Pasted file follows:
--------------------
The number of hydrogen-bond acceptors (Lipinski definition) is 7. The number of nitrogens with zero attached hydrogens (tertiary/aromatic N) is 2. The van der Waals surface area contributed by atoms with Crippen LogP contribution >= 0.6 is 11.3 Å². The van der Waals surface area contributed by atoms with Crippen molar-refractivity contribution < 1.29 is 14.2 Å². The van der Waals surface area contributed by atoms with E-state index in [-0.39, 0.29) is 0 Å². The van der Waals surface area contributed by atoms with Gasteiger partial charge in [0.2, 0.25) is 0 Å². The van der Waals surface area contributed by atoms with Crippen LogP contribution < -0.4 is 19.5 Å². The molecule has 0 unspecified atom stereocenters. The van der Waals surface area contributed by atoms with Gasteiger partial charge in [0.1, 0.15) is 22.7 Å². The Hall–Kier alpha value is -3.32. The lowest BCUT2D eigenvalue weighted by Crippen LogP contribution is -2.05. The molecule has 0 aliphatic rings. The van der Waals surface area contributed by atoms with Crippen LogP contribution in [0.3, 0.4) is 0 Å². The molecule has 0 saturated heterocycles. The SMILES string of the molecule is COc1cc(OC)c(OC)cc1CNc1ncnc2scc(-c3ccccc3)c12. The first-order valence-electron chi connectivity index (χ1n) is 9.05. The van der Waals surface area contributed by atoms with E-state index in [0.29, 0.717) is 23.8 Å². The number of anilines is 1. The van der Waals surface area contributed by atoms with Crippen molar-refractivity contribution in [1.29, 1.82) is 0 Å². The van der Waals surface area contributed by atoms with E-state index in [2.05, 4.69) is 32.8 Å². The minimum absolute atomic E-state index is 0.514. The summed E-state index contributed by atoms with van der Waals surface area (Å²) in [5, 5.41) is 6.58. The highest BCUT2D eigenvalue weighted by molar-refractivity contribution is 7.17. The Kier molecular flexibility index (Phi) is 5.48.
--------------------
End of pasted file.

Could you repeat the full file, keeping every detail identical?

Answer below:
The number of hydrogen-bond acceptors (Lipinski definition) is 7. The number of nitrogens with zero attached hydrogens (tertiary/aromatic N) is 2. The van der Waals surface area contributed by atoms with Crippen LogP contribution >= 0.6 is 11.3 Å². The van der Waals surface area contributed by atoms with Crippen molar-refractivity contribution < 1.29 is 14.2 Å². The van der Waals surface area contributed by atoms with E-state index in [-0.39, 0.29) is 0 Å². The van der Waals surface area contributed by atoms with Gasteiger partial charge in [0.2, 0.25) is 0 Å². The van der Waals surface area contributed by atoms with Crippen LogP contribution < -0.4 is 19.5 Å². The molecule has 0 unspecified atom stereocenters. The van der Waals surface area contributed by atoms with Gasteiger partial charge in [0.1, 0.15) is 22.7 Å². The Hall–Kier alpha value is -3.32. The lowest BCUT2D eigenvalue weighted by Crippen LogP contribution is -2.05. The molecule has 0 aliphatic rings. The van der Waals surface area contributed by atoms with Crippen LogP contribution in [0.3, 0.4) is 0 Å². The molecule has 0 saturated heterocycles. The SMILES string of the molecule is COc1cc(OC)c(OC)cc1CNc1ncnc2scc(-c3ccccc3)c12. The first-order valence-electron chi connectivity index (χ1n) is 9.05. The van der Waals surface area contributed by atoms with E-state index in [0.29, 0.717) is 23.8 Å². The number of anilines is 1. The van der Waals surface area contributed by atoms with Crippen molar-refractivity contribution in [1.29, 1.82) is 0 Å². The van der Waals surface area contributed by atoms with E-state index in [2.05, 4.69) is 32.8 Å². The minimum absolute atomic E-state index is 0.514. The summed E-state index contributed by atoms with van der Waals surface area (Å²) in [5, 5.41) is 6.58. The highest BCUT2D eigenvalue weighted by molar-refractivity contribution is 7.17. The Kier molecular flexibility index (Phi) is 5.48.